"These projects will transform the learning environment for thousands of students across the country, providing them with state-of-the-art facilities and modern resources that will help them fulfil their potential.

    "Addressing gaps in skills is an important part of our industrial strategy. This initiative is another example of how Government is working in long-term partnership with industry to give them more confidence to invest, hire and grow."

    Examples of successful bids submitted to the Skills Funding Agency, who conducted the assessment and moderation process, include:

    • South Essex College of Further and Higher Education has raised almost £40 million which will be combined with nearly £3 million grant support to build a new town centre site. It will have facilities ranging from mechanical engineering workshops to student training kitchens
    • A new £4 million agriculture building at Bridgwater College in Somerset which will address the growing demand for specialist rural skills and develop closer links with the agriculture industry in the region
    • A new £7.7 million creative industries building at Kingston College to replace current facilities
    • £8.1 million on refurbishing the campus and building new arts facilities at Burton and South Derbyshire College.

    Kim Thorneywork, Chief Executive of the Skills Funding Agency, said:

    "Following a high demand of inspirational applications for the Enhanced Renewal Grant, it is great news that the Agency and BIS are able to announce the successful colleges who will receive government funding, through the Agency, to support their projects and enable them to be brought to life.

    "This additional funding demonstrates the Government's continued commitment to the further education estate allowing students to grow and flourish in an exciting, inspirational, modern learning environment in the heart of the local community."

    Julian Gravatt, AoC Assistant Chief Executive, said:

    "AoC is delighted to have supported the recent Enhanced Renewal Grant funding process. These grants will provide much needed capital funding to colleges across England.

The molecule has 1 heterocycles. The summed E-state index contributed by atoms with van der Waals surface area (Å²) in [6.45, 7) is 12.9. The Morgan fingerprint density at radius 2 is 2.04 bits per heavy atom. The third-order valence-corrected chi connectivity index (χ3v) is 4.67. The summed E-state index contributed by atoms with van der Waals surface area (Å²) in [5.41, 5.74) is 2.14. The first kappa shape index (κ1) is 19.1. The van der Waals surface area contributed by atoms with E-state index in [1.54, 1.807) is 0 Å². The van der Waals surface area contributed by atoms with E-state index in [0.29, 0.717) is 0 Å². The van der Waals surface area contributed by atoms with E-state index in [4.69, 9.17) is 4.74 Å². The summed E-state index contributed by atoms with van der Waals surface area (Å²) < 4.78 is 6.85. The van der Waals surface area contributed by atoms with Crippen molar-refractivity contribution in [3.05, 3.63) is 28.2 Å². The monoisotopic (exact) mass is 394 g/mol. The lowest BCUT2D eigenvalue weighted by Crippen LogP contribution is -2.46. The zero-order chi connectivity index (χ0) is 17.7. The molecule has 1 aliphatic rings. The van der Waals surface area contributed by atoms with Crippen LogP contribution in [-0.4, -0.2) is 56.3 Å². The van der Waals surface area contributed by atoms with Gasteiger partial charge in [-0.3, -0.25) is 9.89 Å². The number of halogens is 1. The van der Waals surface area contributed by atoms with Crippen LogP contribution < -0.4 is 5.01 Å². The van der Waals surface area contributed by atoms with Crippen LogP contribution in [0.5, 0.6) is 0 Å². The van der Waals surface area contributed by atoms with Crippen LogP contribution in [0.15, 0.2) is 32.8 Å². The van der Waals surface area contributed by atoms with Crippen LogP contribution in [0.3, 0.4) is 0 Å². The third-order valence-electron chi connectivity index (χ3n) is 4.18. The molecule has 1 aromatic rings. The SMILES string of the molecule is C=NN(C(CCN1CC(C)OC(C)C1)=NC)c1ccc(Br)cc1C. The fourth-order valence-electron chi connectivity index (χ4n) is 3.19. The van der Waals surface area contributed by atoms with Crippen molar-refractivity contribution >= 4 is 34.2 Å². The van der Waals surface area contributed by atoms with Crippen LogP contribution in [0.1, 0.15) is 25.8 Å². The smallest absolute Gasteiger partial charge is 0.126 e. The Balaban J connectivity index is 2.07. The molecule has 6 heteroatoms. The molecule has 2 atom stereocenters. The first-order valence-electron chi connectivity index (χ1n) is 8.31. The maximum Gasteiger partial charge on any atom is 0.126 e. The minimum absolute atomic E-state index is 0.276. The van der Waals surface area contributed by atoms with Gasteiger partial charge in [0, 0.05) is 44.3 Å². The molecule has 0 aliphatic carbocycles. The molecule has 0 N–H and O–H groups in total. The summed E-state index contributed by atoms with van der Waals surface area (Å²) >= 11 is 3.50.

"These colleges will now be able to improve their facilities for the benefit of the learners, businesses and the communities they serve."

    In May this year all colleges were invited to apply for up to £3 million for individual projects, with an expectation that the facilities will be ready to use by September 2014. The resources are aimed at colleges that have not received significant funding in the recent past.

    Original and Full Press Release available from BiS: http://news.bis.gov.uk/Press-Releases/-400-million-boost-to-England-s-colleges-683a4.aspx

  • Article: Nov 19, 2012

    Budding engineers now have the chance to be talent spotted by some of the country's biggest and most innovative engineering companies thanks to the extension of an industry-led scheme. The announcement will be made today by Business Secretary Vince Cable in a speech to the Confederation of British Industry.

  • Article: Nov 19, 2012

    Introduction: competitiveness

    You have heard the PM speak about achieving economic growth and jobs in the UK in an environment where there is intensifying international competition. Global growth is undeniably good news. We should welcome the fact that the vast swathes of humanity who until recently were subsistence farmers are now clawing their way out of poverty. They will expand the markets into which we sell - as the Prime Minister pointed out, exports are growing fast to Brazil, Russia and China. And we need to do a lot more to offset years of neglect of emerging markets.

    But we can't forget that these countries also generate more commercial competitors. And every other developed country, including a recovering United States, is relying on these markets to grow and looking at how to be more competitive.

    We don't live in a zero sum world but it may not feel like that in countries that are struggling to grow.

    UK trends

    In the UK we have had a difficult time, but there are some reassuring figures on job creation, falling unemployment, and business start-ups. If the more upbeat mood in business is to be sustained, there has to be a clear pathway to resumed and then sustained growth out of the financial crisis.

    Growth in the short run - the next year or two - depends largely on an expansion of overall demand. In the past two years the ongoing Euro crisis and the persistent challenge of dealing with the legacy of damaged banks and a collapsed property bubble has not been helped by a big rise in energy prices. It is little wonder that business confidence has been faltering.

    The government is determined to do what it can to support demand. Our determination to put in place a credible plan for deficit has allowed the Government to pass on the benefits of a credible balance sheet to the wider economy. That, and our independent monetary policy, is why we have been able to announce innovative schemes like Funding for Lending. And we will not sit on our laurels till the economy is growing strongly.

    Investment in human capital